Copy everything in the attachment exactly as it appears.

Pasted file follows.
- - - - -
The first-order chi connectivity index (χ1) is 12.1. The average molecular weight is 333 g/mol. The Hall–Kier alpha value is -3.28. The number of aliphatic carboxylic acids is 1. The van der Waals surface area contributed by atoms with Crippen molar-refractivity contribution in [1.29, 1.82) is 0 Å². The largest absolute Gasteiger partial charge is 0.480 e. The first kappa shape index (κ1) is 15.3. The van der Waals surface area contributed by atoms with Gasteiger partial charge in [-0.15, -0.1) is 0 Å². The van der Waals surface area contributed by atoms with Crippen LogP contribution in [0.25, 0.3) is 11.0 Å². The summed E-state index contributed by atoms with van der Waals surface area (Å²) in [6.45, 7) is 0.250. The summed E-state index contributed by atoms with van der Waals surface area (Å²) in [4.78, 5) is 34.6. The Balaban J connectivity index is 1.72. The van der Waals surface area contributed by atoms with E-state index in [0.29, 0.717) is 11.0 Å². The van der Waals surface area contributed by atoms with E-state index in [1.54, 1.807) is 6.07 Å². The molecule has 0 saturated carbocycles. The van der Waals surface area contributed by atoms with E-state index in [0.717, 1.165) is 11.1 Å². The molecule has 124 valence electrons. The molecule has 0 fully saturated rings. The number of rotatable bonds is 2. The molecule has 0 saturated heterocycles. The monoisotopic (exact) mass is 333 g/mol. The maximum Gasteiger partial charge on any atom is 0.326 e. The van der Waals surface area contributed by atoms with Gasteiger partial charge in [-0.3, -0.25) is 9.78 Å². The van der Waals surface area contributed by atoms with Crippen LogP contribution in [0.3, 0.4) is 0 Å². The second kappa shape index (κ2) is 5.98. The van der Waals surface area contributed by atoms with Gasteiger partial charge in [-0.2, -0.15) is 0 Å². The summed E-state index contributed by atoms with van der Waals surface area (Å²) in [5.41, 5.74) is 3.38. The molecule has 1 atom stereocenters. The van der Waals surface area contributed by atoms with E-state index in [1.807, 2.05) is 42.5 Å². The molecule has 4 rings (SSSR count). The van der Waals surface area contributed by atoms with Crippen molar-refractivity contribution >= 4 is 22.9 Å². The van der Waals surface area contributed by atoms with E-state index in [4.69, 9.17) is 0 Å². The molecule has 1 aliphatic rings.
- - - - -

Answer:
The first-order chi connectivity index (χ1) is 12.1. The average molecular weight is 333 g/mol. The Hall–Kier alpha value is -3.28. The number of aliphatic carboxylic acids is 1. The van der Waals surface area contributed by atoms with Crippen molar-refractivity contribution in [1.29, 1.82) is 0 Å². The largest absolute Gasteiger partial charge is 0.480 e. The first kappa shape index (κ1) is 15.3. The van der Waals surface area contributed by atoms with Gasteiger partial charge in [-0.15, -0.1) is 0 Å². The van der Waals surface area contributed by atoms with Crippen LogP contribution in [0.25, 0.3) is 11.0 Å². The summed E-state index contributed by atoms with van der Waals surface area (Å²) in [6.45, 7) is 0.250. The summed E-state index contributed by atoms with van der Waals surface area (Å²) in [4.78, 5) is 34.6. The Balaban J connectivity index is 1.72. The van der Waals surface area contributed by atoms with E-state index in [0.29, 0.717) is 11.0 Å². The van der Waals surface area contributed by atoms with E-state index in [1.54, 1.807) is 6.07 Å². The molecule has 0 saturated carbocycles. The van der Waals surface area contributed by atoms with E-state index in [0.717, 1.165) is 11.1 Å². The molecule has 124 valence electrons. The molecule has 0 fully saturated rings. The number of rotatable bonds is 2. The molecule has 0 saturated heterocycles. The monoisotopic (exact) mass is 333 g/mol. The maximum Gasteiger partial charge on any atom is 0.326 e. The van der Waals surface area contributed by atoms with Gasteiger partial charge in [-0.3, -0.25) is 9.78 Å². The van der Waals surface area contributed by atoms with Crippen LogP contribution in [0.3, 0.4) is 0 Å². The second kappa shape index (κ2) is 5.98. The van der Waals surface area contributed by atoms with Gasteiger partial charge in [-0.2, -0.15) is 0 Å². The summed E-state index contributed by atoms with van der Waals surface area (Å²) in [5.41, 5.74) is 3.38. The molecule has 1 atom stereocenters. The van der Waals surface area contributed by atoms with E-state index in [1.807, 2.05) is 42.5 Å². The molecule has 4 rings (SSSR count). The van der Waals surface area contributed by atoms with Crippen molar-refractivity contribution >= 4 is 22.9 Å². The van der Waals surface area contributed by atoms with E-state index in [4.69, 9.17) is 0 Å². The molecule has 1 aliphatic rings.